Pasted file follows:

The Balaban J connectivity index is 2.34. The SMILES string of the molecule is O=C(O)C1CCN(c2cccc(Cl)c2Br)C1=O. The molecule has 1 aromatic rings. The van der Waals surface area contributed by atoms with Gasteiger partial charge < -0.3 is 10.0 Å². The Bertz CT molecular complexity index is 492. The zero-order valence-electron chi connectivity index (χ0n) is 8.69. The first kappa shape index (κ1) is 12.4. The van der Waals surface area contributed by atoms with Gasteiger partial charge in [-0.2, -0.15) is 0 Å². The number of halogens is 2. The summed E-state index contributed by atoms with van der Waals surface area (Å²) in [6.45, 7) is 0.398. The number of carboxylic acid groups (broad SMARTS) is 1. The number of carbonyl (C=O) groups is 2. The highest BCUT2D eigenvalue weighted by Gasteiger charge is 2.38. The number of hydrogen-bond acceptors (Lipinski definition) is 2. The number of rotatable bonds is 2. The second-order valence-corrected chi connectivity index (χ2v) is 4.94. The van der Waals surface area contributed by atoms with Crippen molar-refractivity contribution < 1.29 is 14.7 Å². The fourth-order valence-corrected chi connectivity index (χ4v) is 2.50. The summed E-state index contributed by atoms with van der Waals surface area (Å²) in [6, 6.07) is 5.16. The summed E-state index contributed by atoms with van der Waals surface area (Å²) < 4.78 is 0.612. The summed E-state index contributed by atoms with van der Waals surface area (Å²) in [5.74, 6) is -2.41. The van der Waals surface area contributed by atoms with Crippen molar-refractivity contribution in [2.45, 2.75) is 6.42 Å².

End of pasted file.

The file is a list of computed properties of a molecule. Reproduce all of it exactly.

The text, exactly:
The Balaban J connectivity index is 2.34. The SMILES string of the molecule is O=C(O)C1CCN(c2cccc(Cl)c2Br)C1=O. The molecule has 1 aromatic rings. The van der Waals surface area contributed by atoms with Gasteiger partial charge < -0.3 is 10.0 Å². The Bertz CT molecular complexity index is 492. The zero-order valence-electron chi connectivity index (χ0n) is 8.69. The first kappa shape index (κ1) is 12.4. The van der Waals surface area contributed by atoms with Gasteiger partial charge in [-0.2, -0.15) is 0 Å². The number of halogens is 2. The summed E-state index contributed by atoms with van der Waals surface area (Å²) in [6.45, 7) is 0.398. The number of carboxylic acid groups (broad SMARTS) is 1. The number of carbonyl (C=O) groups is 2. The highest BCUT2D eigenvalue weighted by Gasteiger charge is 2.38. The number of hydrogen-bond acceptors (Lipinski definition) is 2. The number of rotatable bonds is 2. The second-order valence-corrected chi connectivity index (χ2v) is 4.94. The van der Waals surface area contributed by atoms with Crippen molar-refractivity contribution < 1.29 is 14.7 Å². The fourth-order valence-corrected chi connectivity index (χ4v) is 2.50. The summed E-state index contributed by atoms with van der Waals surface area (Å²) in [6, 6.07) is 5.16. The summed E-state index contributed by atoms with van der Waals surface area (Å²) < 4.78 is 0.612. The summed E-state index contributed by atoms with van der Waals surface area (Å²) in [5.74, 6) is -2.41. The van der Waals surface area contributed by atoms with Crippen molar-refractivity contribution in [2.45, 2.75) is 6.42 Å².